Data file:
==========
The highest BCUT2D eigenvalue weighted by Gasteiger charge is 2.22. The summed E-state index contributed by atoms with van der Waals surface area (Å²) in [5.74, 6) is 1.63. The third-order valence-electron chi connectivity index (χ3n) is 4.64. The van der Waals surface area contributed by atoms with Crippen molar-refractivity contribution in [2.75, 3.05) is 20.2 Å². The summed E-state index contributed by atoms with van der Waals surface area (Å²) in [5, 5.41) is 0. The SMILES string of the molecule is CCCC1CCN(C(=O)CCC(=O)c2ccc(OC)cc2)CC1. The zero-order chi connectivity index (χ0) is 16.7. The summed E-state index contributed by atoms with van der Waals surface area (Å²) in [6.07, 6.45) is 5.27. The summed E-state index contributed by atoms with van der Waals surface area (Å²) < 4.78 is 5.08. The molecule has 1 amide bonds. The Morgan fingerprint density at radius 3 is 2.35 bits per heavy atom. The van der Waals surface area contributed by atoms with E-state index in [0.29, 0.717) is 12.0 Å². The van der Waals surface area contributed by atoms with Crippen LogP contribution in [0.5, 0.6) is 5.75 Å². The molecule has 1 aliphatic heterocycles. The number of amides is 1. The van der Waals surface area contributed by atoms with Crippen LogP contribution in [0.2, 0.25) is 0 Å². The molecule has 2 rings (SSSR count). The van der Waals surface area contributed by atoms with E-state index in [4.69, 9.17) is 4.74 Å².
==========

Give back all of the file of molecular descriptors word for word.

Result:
The highest BCUT2D eigenvalue weighted by Gasteiger charge is 2.22. The summed E-state index contributed by atoms with van der Waals surface area (Å²) in [5.74, 6) is 1.63. The third-order valence-electron chi connectivity index (χ3n) is 4.64. The van der Waals surface area contributed by atoms with Crippen molar-refractivity contribution in [2.75, 3.05) is 20.2 Å². The summed E-state index contributed by atoms with van der Waals surface area (Å²) in [5, 5.41) is 0. The SMILES string of the molecule is CCCC1CCN(C(=O)CCC(=O)c2ccc(OC)cc2)CC1. The zero-order chi connectivity index (χ0) is 16.7. The summed E-state index contributed by atoms with van der Waals surface area (Å²) in [6.07, 6.45) is 5.27. The summed E-state index contributed by atoms with van der Waals surface area (Å²) < 4.78 is 5.08. The molecule has 1 amide bonds. The Morgan fingerprint density at radius 3 is 2.35 bits per heavy atom. The van der Waals surface area contributed by atoms with E-state index in [0.29, 0.717) is 12.0 Å². The van der Waals surface area contributed by atoms with Crippen LogP contribution in [0.5, 0.6) is 5.75 Å². The molecule has 1 aliphatic heterocycles. The number of amides is 1. The van der Waals surface area contributed by atoms with Crippen LogP contribution in [0.2, 0.25) is 0 Å². The molecule has 2 rings (SSSR count). The van der Waals surface area contributed by atoms with E-state index in [4.69, 9.17) is 4.74 Å².